Getting a Jump on the Holidays. Why Not?
I have the freedom to make confusing choices. Recently WCCO Radio co-host, Jordana Green, gave me a hard time for putting up our Christmas tree and blasting holiday tunes two weeks before Halloween. “Who does that?” she asked, incredulous.
I do, and for good reason. It’s getting dark after lunchtime – temperatures are tumbling. If it makes you happy and doesn’t hurt anyone, why not? White, twinkling lights make me happy, so why not. Every Minnesotan has their own unique winter weather coping skills.
As expected MSP was on the northern fringe of accumulating snow and the pattern doesn’t favor heavy snow for the next 2 weeks.
Minnesota’s coldest days tend to be sunny, and that may remove some of today’s sting, with highs in the 20s.
The atmosphere will be mild enough aloft for rain showers Saturday, followed by a January-like slap of numbing air next week. Metro highs will hold in the 20s; wind chills may dip below zero. But I still see 40s, even 50F the third week of November.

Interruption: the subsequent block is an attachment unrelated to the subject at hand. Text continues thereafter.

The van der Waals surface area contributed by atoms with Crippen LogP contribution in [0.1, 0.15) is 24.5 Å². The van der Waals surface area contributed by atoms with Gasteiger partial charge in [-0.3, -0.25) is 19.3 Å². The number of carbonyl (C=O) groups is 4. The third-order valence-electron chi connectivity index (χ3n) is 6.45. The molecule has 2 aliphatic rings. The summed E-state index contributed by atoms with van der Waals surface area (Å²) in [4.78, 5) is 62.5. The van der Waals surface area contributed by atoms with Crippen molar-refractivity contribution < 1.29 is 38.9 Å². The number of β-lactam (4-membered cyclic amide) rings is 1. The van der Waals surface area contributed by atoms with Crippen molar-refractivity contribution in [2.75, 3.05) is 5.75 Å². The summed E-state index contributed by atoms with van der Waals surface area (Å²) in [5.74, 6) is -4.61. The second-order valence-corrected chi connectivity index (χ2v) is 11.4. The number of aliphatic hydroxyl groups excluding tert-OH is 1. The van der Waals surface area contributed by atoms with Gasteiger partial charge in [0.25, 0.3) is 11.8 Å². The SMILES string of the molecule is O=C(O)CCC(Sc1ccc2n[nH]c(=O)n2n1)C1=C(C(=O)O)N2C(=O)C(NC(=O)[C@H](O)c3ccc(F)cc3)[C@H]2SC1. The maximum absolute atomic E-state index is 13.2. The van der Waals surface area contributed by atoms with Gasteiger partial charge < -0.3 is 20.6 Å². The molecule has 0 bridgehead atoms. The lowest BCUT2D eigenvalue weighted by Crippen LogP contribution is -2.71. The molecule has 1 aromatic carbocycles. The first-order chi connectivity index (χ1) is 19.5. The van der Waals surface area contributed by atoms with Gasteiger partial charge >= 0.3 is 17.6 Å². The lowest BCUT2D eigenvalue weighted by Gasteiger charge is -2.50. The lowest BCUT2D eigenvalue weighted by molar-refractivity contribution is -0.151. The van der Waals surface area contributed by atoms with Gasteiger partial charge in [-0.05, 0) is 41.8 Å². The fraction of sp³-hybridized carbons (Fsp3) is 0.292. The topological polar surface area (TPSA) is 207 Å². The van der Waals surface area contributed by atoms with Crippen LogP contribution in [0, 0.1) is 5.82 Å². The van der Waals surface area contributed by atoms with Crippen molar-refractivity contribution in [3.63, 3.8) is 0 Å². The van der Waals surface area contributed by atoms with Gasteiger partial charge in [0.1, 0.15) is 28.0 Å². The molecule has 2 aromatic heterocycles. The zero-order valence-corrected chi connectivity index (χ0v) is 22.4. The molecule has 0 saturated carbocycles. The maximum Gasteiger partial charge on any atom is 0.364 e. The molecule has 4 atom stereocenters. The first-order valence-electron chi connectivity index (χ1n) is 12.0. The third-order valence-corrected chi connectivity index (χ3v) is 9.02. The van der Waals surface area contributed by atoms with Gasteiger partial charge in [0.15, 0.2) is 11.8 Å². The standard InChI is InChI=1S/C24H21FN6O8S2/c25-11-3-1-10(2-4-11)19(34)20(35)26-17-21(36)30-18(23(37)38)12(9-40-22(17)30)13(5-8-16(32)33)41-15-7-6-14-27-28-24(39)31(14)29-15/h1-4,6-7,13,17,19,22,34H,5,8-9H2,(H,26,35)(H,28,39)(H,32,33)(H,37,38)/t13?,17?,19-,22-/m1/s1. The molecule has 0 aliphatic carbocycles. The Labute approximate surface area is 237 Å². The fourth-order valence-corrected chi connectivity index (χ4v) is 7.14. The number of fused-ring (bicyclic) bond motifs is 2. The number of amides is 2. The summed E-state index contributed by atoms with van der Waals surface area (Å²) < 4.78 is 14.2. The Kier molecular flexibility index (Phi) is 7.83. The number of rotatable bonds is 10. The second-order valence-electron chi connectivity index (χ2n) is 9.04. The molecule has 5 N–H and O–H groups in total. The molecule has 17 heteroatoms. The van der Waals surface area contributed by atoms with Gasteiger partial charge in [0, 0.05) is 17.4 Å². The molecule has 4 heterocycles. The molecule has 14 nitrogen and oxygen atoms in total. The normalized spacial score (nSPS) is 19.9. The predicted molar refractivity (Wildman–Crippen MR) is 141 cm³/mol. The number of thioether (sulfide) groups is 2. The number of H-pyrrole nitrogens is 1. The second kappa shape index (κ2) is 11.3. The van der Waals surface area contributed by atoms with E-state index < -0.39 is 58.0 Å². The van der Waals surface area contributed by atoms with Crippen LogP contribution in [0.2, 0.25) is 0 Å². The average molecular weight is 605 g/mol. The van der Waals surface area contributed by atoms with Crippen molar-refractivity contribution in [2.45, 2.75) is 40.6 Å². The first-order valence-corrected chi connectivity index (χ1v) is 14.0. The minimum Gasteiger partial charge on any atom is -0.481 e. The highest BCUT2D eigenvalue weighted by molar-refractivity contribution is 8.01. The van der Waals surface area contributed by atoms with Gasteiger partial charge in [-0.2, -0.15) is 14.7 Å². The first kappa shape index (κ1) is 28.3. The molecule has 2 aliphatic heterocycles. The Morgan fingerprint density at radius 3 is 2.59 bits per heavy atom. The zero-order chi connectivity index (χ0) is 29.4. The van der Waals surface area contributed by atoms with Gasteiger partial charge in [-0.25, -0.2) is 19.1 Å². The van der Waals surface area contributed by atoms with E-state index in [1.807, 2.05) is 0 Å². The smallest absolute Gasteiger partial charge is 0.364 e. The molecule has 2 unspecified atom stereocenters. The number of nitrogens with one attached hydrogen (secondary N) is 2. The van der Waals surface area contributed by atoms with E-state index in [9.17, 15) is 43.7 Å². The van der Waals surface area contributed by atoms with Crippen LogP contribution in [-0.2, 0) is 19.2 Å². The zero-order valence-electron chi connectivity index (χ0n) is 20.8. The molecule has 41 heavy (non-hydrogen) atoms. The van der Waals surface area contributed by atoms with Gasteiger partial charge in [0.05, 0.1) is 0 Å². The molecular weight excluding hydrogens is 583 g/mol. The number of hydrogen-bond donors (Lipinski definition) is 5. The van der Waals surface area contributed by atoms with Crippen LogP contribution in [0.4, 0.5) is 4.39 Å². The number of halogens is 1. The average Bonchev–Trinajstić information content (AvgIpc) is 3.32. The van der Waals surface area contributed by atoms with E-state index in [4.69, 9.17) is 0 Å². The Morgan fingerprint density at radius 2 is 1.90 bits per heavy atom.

Excuse me while I crank up “Let it Snow”. La-la-la-la.
Snowfall Totals. Brownsville, Minnesota gets the Golden Snow Shovel Award with a cool half foot. Rochester picked up more than 5″ with accumulating snow in the southern suburbs of the Twin Cities. Check out this National Weather Service link for more snowfall totals.